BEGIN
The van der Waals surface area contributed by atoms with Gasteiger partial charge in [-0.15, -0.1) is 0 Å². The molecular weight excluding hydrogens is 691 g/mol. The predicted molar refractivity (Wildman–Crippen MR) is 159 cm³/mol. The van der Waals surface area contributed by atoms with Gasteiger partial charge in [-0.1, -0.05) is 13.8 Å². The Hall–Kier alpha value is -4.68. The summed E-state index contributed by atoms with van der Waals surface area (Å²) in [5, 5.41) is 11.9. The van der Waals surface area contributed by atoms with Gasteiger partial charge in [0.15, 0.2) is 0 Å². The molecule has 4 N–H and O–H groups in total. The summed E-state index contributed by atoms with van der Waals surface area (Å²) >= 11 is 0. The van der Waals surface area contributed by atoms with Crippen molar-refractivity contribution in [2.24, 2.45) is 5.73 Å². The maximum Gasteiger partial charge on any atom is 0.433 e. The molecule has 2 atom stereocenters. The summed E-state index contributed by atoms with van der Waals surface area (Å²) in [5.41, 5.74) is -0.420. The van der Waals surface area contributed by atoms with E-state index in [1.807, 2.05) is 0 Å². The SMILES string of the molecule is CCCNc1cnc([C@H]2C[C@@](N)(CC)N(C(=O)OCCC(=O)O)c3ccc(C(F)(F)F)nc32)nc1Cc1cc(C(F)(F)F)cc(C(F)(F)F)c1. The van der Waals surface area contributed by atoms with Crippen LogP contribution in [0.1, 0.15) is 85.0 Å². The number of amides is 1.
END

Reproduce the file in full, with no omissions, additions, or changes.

The van der Waals surface area contributed by atoms with Gasteiger partial charge in [-0.15, -0.1) is 0 Å². The molecular weight excluding hydrogens is 691 g/mol. The predicted molar refractivity (Wildman–Crippen MR) is 159 cm³/mol. The van der Waals surface area contributed by atoms with Gasteiger partial charge in [-0.1, -0.05) is 13.8 Å². The Hall–Kier alpha value is -4.68. The summed E-state index contributed by atoms with van der Waals surface area (Å²) in [5, 5.41) is 11.9. The van der Waals surface area contributed by atoms with Gasteiger partial charge in [0.15, 0.2) is 0 Å². The molecule has 4 N–H and O–H groups in total. The summed E-state index contributed by atoms with van der Waals surface area (Å²) >= 11 is 0. The van der Waals surface area contributed by atoms with Crippen molar-refractivity contribution in [2.24, 2.45) is 5.73 Å². The maximum Gasteiger partial charge on any atom is 0.433 e. The molecule has 2 atom stereocenters. The summed E-state index contributed by atoms with van der Waals surface area (Å²) in [5.41, 5.74) is -0.420. The van der Waals surface area contributed by atoms with E-state index in [1.807, 2.05) is 0 Å². The SMILES string of the molecule is CCCNc1cnc([C@H]2C[C@@](N)(CC)N(C(=O)OCCC(=O)O)c3ccc(C(F)(F)F)nc32)nc1Cc1cc(C(F)(F)F)cc(C(F)(F)F)c1. The van der Waals surface area contributed by atoms with Crippen LogP contribution in [0.1, 0.15) is 85.0 Å². The number of amides is 1.